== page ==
Saying “Yes” to my Kids: Why I Like Children’s Resale Shops

My husband and I live a frugal lifestyle, and our children request many things that I say no to because they are not essential or because they are too expensive. However, I can bend our budgeting rules at several children’s resale shops in the metropolitan area where our family lives. In these places, often I can say yes to my kids’ requests. I can do so without worrying much about money and without worrying I may spoil my kids.

Well, I’ve got one child who gravitates to gaudy, highly impractical clothes and shoes. So sometimes I say no.

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Why I Like Children’s Resale Shops

My shopping locales have changed over the years. I don’t have relatives or many friends with older children who provide hand-me-downs, so when my children were babies and toddlers, I shopped at neighborhood garage sales for most of their clothes. As my children grew older, it got harder to find their sizes at garage sales, and we often came home with too much stuff we didn’t need. So we stopped going to most garage sales.

Now I do much of my shopping at children’s resale shops. The national chain Once Upon a Child is my favorite place to go, but I’ve also done business at smaller locally owned resale shops. They are guaranteed to have clothing and shoes in my kids’ sizes, and items are organized by sizes so I can quickly look through what’s available. I often take my kids along so they can try things on (most stores have fitting rooms) and pick many of their own clothes, pajamas, and shoes. We often find name-brand clothing, sometimes with the original tags still attached. My daughters have come home with clothing from Justice, Gymboree, Children’s Place, Gap, Crazy 8, and more.

After going to the resale shop, I purchase any remaining wardrobe necessities at popular retailers like Target (their cute children’s clothes tempt me so badly) or Kohl’s. While traditional retailers can have good sale prices, I still get more bang for my buck at resale shops.

In addition, many resale shops have rewards programs that offer discounts after you’ve spent a certain amount. My Once Upon a Child stores hand out punch cards and shoppers receive one punch or stamp for every $10 spent. When you fill your card (about 30 punches), you get 20% off your next purchase. Even locally owned resale shops often offer customer reward programs.

I also like the fact that purchasing gently used clothing is good for the earth, using far fewer resources than new clothing and diverting materials from landfills.

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The Difference Between Resale and Thrift Shops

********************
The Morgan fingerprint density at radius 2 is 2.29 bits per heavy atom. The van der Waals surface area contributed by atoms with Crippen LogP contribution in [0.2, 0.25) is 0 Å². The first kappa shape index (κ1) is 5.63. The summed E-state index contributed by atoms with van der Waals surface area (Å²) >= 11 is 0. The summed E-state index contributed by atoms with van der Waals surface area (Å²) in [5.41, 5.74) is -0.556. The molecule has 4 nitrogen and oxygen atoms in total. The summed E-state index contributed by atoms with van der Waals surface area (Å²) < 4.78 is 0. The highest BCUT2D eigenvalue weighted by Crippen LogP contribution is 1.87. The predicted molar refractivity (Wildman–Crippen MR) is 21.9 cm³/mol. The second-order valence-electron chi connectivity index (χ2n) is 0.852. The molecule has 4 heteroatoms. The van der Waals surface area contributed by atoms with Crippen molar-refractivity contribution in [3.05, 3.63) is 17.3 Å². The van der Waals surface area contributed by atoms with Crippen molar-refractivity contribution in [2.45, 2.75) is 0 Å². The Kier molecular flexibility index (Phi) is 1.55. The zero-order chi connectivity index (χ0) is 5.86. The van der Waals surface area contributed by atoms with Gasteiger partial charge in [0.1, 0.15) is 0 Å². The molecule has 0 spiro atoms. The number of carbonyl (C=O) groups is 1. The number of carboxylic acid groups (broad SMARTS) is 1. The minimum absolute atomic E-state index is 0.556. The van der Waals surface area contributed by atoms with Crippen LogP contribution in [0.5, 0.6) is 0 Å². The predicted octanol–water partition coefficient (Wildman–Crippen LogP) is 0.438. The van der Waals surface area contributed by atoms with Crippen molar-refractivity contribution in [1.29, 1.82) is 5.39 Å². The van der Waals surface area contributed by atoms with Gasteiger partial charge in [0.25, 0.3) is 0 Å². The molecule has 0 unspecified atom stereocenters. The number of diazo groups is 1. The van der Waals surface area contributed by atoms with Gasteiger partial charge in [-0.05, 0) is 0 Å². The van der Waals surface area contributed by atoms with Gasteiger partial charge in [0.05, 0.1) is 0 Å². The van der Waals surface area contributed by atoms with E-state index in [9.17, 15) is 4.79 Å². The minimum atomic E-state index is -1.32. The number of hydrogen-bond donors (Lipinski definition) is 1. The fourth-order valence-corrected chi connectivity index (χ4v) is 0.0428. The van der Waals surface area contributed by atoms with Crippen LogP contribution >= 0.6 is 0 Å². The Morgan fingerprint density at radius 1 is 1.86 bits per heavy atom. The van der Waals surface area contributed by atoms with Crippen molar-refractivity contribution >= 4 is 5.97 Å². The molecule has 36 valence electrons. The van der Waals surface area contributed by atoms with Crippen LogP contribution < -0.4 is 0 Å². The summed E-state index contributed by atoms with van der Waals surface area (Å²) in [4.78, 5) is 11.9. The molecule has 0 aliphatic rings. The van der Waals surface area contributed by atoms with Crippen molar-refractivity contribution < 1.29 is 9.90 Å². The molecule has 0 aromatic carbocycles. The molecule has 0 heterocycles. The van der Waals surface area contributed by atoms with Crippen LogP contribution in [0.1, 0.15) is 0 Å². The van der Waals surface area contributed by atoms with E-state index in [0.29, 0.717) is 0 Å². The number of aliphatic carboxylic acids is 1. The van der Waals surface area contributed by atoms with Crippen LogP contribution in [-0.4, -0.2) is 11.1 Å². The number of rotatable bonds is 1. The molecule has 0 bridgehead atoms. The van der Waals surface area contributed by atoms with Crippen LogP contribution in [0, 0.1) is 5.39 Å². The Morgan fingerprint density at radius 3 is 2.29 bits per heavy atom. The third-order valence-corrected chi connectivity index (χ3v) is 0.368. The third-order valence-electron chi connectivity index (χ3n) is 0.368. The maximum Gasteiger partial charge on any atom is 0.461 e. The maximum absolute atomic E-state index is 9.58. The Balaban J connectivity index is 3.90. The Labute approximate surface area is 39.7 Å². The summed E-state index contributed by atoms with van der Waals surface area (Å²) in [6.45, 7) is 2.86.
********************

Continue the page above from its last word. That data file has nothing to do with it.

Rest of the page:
When discussing children’s resale shops, I can’t leave out their close cousins, thrift stores. I like them, too, but they can be a mixed bag, depending on where I shop. I find it more difficult to shop at my local Goodwill because nothing is organized by size, so it takes a long time to look through the racks. The Salvation Army and some of my area’s locally owned thrift stores are better organized, arranging clothing by size — and sometimes color — so I can quickly browse, make my purchases, and move on.

Resale shop prices tend to be slightly higher or about the same as thrift store prices, depending on brands. Typically, a child’s shirt might sell for $1.50 to $3.50 at a thrift store while that same shirt might sell for $2.50 to $5.50 at a resale shop. I’m often willing to pay a little extra at resale shops because they have the advantage of having a wider selection, more name brands (if you’re into those), and more guarantee that I will find specifically what I need, whether it’s pants, shorts, long-sleeved shirts, or pajamas. Have you seen resale shops specifically advertising that they are currently purchasing winter coats, summer clothing, or cribs? While thrift shops take whatever is donated, resale shops are strategic about what they buy to ensure they have a variety of everything.

Saying Yes to Fluffy Pajamas

Recently, my youngest daughter who loves all things that are soft and fluffy asked for some one-piece zip-up fleece footie pajamas. We found two sets of these pajamas in her size at a resale shop, each costing between $3.50 and $4.50. You can bet I said yes. The pajamas are cute, inexpensive, and have quickly become her favorite things to wear day and night. Everyone wins.

About Rachael

Rachael is the creator of Shop From Your Pantry. She is a freelance writer and editor, and you can learn more about her work at www.rachaelsjohnston.com.
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